unhoused efforts speech
Barbara Bryant, an advocate for unhoused residents from St. Luke’s Episcopal Church, speaks at Council March 19 as Los Gatos Anti-Racism Coalition member Jeffrey Suzuki looks on. (Drew Penner / Los Gatan)

Los Gatos Council last night approved $60,000 for homeless services next year—$10,000 more than staff had requested—citing the effectiveness of the pilot year’s efforts.

The elected officials and public commenters lauded the roll-out by Town Manager Laurel Prevetti and Assistant Town Manager Katy Nomura, while reserving plenty of kudos for the faith community, which has been at the heart of initiatives providing an emergency safety net for the unhoused.

“This is possibly one of the proudest things I’ve ever voted on,” said Councilmember Maria Ristow, looking back on the project, which was approved during her term as mayor. “I think tonight there’s every reason to continue this program, and no reason not to.”

The mood for launching the unhoused assistance was buoyed by the storms early last year that became so severe the Federal Emergency Management Administration set up shop in town and led to nearly-fatal situations for some Los Gatans who sleep outdoors.

In April, Council deployed $50,000 towards showers ($10,000), a temporary restroom ($20,000) and hotel vouchers ($20,000).

Supervisor Joe Simitian worked with the Town to create a grant proposal that resulted in an additional $50,000 flowing into the budget for homeless services. Council decided to put $20,000 of this towards the hotel program.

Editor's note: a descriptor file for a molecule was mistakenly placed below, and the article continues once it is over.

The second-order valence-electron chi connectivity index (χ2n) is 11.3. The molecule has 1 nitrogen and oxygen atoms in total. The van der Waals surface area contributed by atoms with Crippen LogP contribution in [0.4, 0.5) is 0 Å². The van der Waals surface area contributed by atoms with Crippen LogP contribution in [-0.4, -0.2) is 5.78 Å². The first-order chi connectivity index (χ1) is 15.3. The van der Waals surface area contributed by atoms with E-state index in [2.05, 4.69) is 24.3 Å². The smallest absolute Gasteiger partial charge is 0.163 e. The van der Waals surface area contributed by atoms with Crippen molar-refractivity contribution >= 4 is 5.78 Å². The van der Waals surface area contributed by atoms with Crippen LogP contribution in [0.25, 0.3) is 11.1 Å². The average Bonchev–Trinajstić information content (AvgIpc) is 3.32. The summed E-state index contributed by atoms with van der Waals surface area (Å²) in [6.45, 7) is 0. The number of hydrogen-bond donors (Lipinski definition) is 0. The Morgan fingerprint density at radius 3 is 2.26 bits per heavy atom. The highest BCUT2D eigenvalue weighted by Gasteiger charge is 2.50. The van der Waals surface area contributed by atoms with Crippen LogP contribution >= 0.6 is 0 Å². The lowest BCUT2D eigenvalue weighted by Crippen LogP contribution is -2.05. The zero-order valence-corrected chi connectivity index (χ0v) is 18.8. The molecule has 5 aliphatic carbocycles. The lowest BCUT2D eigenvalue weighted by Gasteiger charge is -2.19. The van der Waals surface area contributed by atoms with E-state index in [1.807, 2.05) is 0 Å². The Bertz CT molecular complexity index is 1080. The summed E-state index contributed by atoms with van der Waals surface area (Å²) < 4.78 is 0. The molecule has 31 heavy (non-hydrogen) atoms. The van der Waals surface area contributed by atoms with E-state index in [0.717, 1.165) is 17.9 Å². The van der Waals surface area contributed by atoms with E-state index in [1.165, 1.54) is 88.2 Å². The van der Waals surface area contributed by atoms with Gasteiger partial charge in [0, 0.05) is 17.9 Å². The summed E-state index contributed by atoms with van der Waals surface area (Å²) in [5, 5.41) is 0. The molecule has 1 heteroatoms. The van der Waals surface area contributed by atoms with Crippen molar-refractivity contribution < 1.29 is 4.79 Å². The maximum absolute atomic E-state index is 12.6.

It led to 211 hotel nights booked during emergency situations triggered by severe weather conditions (the 21 days of storms, extreme heat or bad air quality).

‘These clients are so appreciative of the opportunity to clean up, and feel a renewed sense of dignity’

—Marna Taylor, Los Gatos United Methodist Church Shower Ministry manager

These are only available to known members of Los Gatos’ unhoused community—there are currently 19 people on this list (14 have used the vouchers so far at places like Los Gatos Lodge, the Garden Inn and the Best Western). There have also been three qualifying “medical stays.”

And at this point, there’s still $11,000 left in the emergency stays budget.

However, the money from the County was one-time funding, so Los Gatos has been looking for realistic ways to continue its efforts.

Staff proposed removing high temperatures as a condition that allows hotel vouchers to be distributed, since during the heat of the day the library—a designated cooling center—is generally open; staff also recommended eliminating the air quality trigger—suggesting facemasks could be distributed to mitigate this issue.

Assistant Manager Nomura said this would allow Los Gatos to operate the hotel program for $25,000-35,000.

Ultimately Council decided to nix the high heat activation option, but left the air quality-based one in place.

Since the project started, Los Gatos hasn’t had to contend with the same level of hazy skies and number of atmospheric rivers as it has in recent years, though a February windstorm that killed a man in Boulder Creek in his home again underscored the dangers to those who don’t even have that level of protection against the elements.

Back in August, the Town installed a portable restroom and handwashing station at Plaza Park, directing cleaners to come by twice a week.

After cleanliness issues, it bumped this up to three times a week, and now costs $1,400 a month.

A staff report made the point that the general public, including farmers’ market customers, have also benefited from this amenity.